Book Extract



When the establishment of capitalism was firmly rooted by the beginning of the nineteenth century, individualism began the ascent to its apotheosis today. This did not mean that the individual was inherently any more important. It meant the concept was useful to the relatively newly dominant economic system and nothing else. There were individual inventors, individual composers, individual explorers. And there were individual industrialists. The individual industrialist was solely responsible for the creation of capital and deserved remuneration accordingly. Likewise, individual workers owed nothing to the body of workers surrounding them as their individual contracts were with the company and its individual owner. This was convenient to the owner, but not always so convenient for the worker. Obviously there was a huge disparity of power between boss and single worker, and there were differing interests. The boss was concerned to increase the worker’s productivity and decrease his wages – thereby enhancing his own wealth – while the single worker had no power to influence either his wages or work rate.

So. Individualism was a very convenient notion. And it became the most dangerous reef in the sea for progressive social ideas. Individualism has an exceedingly fine emotional spin because it makes you feel special, even as the shackles are snapped shut on your wrists. You are “free” to change jobs, if you like, provided you can find one and have the necessary references. You are “free” to think whatever thoughts you want to think, provided the words you speak are carefully filtered with an eye on time and place. But no one without abundant inherited wealth will ever be free of the pressure of having to work, often under conditions which are usually displeasing, for the course of their entire productive lives.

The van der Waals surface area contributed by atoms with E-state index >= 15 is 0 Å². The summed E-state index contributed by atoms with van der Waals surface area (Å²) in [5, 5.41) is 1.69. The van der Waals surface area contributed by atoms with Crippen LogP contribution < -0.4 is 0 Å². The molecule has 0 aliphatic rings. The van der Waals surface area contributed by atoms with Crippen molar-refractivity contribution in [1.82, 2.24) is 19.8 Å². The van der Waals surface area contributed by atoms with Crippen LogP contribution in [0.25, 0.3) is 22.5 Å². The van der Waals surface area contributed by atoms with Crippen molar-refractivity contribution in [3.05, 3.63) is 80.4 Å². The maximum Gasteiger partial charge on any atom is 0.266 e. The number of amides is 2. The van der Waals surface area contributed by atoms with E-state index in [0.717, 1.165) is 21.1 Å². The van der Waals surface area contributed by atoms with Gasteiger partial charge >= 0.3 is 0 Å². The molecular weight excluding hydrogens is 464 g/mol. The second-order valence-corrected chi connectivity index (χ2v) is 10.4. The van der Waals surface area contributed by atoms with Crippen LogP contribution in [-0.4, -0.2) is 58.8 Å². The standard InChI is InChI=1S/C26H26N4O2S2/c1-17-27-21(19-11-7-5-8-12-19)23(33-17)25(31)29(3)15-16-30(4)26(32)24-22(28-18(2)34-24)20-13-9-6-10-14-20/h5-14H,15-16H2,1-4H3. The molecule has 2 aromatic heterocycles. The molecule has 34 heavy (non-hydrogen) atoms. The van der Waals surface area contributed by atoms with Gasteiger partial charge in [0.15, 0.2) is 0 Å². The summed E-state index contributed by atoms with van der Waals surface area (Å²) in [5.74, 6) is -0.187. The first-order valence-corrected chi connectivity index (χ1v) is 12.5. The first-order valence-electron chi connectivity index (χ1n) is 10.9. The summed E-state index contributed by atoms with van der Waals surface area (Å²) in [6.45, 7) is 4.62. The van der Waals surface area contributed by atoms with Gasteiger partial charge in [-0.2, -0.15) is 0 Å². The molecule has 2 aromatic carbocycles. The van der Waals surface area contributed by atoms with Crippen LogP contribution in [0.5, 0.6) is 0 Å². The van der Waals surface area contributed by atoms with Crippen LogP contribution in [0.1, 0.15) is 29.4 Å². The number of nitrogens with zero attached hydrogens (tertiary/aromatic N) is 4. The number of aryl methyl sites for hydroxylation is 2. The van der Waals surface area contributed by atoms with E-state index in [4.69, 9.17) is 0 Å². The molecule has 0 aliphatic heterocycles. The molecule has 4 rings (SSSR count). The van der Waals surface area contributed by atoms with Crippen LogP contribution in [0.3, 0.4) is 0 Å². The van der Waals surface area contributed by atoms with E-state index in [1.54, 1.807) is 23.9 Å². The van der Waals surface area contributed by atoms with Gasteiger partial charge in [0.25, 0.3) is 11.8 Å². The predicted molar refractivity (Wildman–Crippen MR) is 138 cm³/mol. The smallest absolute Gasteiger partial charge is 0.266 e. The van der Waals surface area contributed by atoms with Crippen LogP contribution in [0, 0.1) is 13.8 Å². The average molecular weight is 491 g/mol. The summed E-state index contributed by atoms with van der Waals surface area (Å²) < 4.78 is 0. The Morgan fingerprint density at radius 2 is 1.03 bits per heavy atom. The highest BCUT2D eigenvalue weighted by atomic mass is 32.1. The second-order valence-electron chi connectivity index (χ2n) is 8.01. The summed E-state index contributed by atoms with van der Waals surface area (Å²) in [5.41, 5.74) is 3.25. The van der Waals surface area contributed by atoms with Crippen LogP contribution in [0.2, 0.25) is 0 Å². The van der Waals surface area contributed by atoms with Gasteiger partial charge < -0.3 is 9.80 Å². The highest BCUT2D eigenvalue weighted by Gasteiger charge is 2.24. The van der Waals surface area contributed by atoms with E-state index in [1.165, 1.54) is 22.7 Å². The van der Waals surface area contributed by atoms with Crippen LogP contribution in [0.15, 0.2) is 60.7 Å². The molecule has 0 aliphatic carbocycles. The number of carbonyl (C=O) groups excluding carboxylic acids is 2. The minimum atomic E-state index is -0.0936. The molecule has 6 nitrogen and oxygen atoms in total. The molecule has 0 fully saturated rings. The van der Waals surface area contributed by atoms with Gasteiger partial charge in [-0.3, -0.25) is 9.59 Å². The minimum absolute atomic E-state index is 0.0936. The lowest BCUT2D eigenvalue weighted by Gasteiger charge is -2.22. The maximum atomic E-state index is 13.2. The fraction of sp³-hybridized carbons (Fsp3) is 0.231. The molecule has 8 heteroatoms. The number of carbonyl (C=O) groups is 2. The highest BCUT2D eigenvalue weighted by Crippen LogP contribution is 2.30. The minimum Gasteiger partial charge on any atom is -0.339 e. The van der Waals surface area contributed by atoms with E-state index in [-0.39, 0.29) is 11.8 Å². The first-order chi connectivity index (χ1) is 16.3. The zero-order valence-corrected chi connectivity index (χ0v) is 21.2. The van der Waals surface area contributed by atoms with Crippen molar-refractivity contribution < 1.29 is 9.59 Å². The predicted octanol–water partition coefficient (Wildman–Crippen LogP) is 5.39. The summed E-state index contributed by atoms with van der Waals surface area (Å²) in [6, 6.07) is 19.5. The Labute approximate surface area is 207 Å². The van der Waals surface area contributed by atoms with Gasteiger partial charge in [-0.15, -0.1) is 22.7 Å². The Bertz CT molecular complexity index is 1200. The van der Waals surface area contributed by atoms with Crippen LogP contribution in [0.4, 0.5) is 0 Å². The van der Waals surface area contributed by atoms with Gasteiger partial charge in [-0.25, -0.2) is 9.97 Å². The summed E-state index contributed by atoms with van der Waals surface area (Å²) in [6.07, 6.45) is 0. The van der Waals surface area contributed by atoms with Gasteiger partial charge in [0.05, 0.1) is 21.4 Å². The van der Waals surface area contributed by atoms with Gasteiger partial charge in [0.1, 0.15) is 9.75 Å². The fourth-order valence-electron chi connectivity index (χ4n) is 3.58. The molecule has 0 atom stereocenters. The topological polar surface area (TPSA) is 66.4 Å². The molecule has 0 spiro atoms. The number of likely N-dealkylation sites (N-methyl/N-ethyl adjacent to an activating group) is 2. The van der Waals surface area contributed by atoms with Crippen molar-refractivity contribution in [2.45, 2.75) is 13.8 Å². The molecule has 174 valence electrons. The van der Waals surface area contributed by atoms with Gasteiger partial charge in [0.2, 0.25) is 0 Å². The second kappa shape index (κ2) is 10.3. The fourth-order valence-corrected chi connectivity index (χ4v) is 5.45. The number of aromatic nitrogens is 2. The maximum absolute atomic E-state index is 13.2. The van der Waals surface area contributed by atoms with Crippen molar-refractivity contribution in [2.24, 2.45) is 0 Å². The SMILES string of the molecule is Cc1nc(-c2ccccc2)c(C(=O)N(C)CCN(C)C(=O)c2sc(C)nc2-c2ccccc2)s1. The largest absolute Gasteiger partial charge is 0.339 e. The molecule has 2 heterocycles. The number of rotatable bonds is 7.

Or at least, that is the presentation facing each youth unlucky enough to be born of parents who were not wise enough to have accumulated great wealth. But is it really true? And is it possible also to revolt individually?

Well, it doesn’t seem to be imaginable, because individuals can easily be picked off by squads of police, tax agents, bailiffs, lawyers, judges and ranks of fish-eyed civil servants. It appears that the only way to make an effective impact on those who manipulate our lives is to join a union or political party – in other words to unite in order to gain individually, or influence or overthrow the ruling interests. However, at the end of the 20th Century and the beginning of the 21st the Left was in complete disarray. Unions collaborate in their own emasculation, and those that don’t are ruthlessly emasculated. National political parties betray radicals and activists at the first whiff of power and would anyway be impotent against the conspiracy of transnational capital and the global markets. Is it therefore hopeless?

No. It’s not. Global capital gets drunk on its own success, but when the bubbles burst the reverberations are often awesome and awful. In the meanwhile, is there anything we can do? Individually? Can individualism, one of the sharpest weapons of capital, be turned against it?

Perhaps it can.